Post-acquisition challenges abound. However, one of the greatest is getting the individuals in your legacy organization and the newly acquired one to play nice. An area that is especially difficult in this regard is commercial operations where both organization’s customers overlap. In situations where the newly acquired and legacy organization have complementary products and overlapping customers, companies tend to stumble. With both sales organizations making a loud case for maintaining their own P&L and independent footprints and presence at clients.
As difficult as it sounds to manage on paper, letting both the legacy and newly acquired assets manage in silos is even more difficult to pull off in real life. Why? Because client budgets are seen as a zero-sum game, each sales organization jockeys for position, clients receive different (and potentially undermining) messaging for each and in-fighting and confusion ensue. Companies committed to maintaining two (or more) separate sales teams targeted at the same customers attempt to solve for that complexity by leaning on one of two primary models:
An area that is especially difficult in this regard is commercial operations where both organization’s customers overlap.
• Well-routed sales teams: At a basic level, the two teams are coordinated so that they maintain an effective cadence and some consistency in approach with customers. This can extend down to marketing and communications support as well. However, each team stays focused on its own silo with attempts made to not step on one another’s toes
• Cross-trained sales teams: At a more advanced level, those well-routed teams are cross-trained to speak effectively to the organization’s broader product portfolio. Should the broader portfolio come up in conversations with customers
So what’s the alternative? Truly integrated sales models.
The problem in these situations is that incentives don’t align with desired behavior. And incentives are everything. By maintaining two separate P&Ls across their sales teams, these organizations integrate their sales efforts in name only. These situations tend to result in finger-pointing and valid discussion, internally, about how cannibalization is taking place within the product portfolio. And whether that cannibalization is healthy or not (vs. losing share to a third party). The problem is, without a unified approach, one not predicated on pre-existing fiefdoms, that cannibalization and infighting is almost impossible to manage. Because, frankly, cannibalizing oneself can be a good thing.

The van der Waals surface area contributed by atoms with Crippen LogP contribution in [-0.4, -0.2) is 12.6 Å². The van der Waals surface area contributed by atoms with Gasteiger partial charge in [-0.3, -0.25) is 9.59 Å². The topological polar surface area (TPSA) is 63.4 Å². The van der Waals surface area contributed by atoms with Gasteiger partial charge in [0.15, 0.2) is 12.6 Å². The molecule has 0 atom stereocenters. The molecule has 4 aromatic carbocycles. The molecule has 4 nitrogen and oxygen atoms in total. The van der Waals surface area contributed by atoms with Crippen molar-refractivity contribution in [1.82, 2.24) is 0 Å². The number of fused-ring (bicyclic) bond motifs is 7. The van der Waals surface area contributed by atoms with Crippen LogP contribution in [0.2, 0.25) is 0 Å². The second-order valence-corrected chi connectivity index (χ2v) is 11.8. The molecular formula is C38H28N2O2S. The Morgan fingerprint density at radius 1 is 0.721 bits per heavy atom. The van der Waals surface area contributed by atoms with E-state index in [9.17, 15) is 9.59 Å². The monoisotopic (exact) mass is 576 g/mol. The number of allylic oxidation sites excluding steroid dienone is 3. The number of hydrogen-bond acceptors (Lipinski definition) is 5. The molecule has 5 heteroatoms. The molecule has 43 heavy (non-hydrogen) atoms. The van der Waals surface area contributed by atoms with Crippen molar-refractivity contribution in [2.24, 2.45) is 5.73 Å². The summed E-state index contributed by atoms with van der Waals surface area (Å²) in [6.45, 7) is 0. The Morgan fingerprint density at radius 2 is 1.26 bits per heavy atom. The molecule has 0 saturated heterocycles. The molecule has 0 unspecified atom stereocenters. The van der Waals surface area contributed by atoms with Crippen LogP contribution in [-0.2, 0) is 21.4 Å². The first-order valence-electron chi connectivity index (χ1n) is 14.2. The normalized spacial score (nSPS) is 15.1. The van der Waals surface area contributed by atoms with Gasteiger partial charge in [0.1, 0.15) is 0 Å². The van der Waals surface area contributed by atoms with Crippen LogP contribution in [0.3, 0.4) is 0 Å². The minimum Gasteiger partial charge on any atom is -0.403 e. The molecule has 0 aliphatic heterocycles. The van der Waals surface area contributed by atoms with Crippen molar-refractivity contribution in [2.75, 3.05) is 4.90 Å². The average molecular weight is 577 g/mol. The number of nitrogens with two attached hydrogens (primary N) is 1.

We saw this in action recently where a newly acquired, high-upside division at one of our clients could not gain access to clients owned by the legacy organization. Substantially limiting its ability to achieve forecasted revenue (on a higher margin business). Think that threw the valuation models that assumed sales synergy out of whack?
So what’s the alternative? Truly integrated sales models. Where the P&Ls for all linked products sold into the same segments are housed under a common sales platform and recombined into a single P&L. A sales platform agnostic to the corporation’s needs and one that is obsessively focused on selling customers what they want across the portfolio as a whole. While the best-in-class pursue such models with immediacy, most companies don’t. For one simple reasons. Such models require substantial, transformative change. Down to where and how people are housed within the P&L structure. And change is hard. Not just for organizations. But for P&L owners. Few executives want to give up control or power. However, based on our work and experience, we believe those individuals are just kicking the can down the road. Because we’ve seen this issue rear its ugly head time-and-again, delaying value capture on acquisitions filled with much promise. Value squandered because executives like their fiefdoms.
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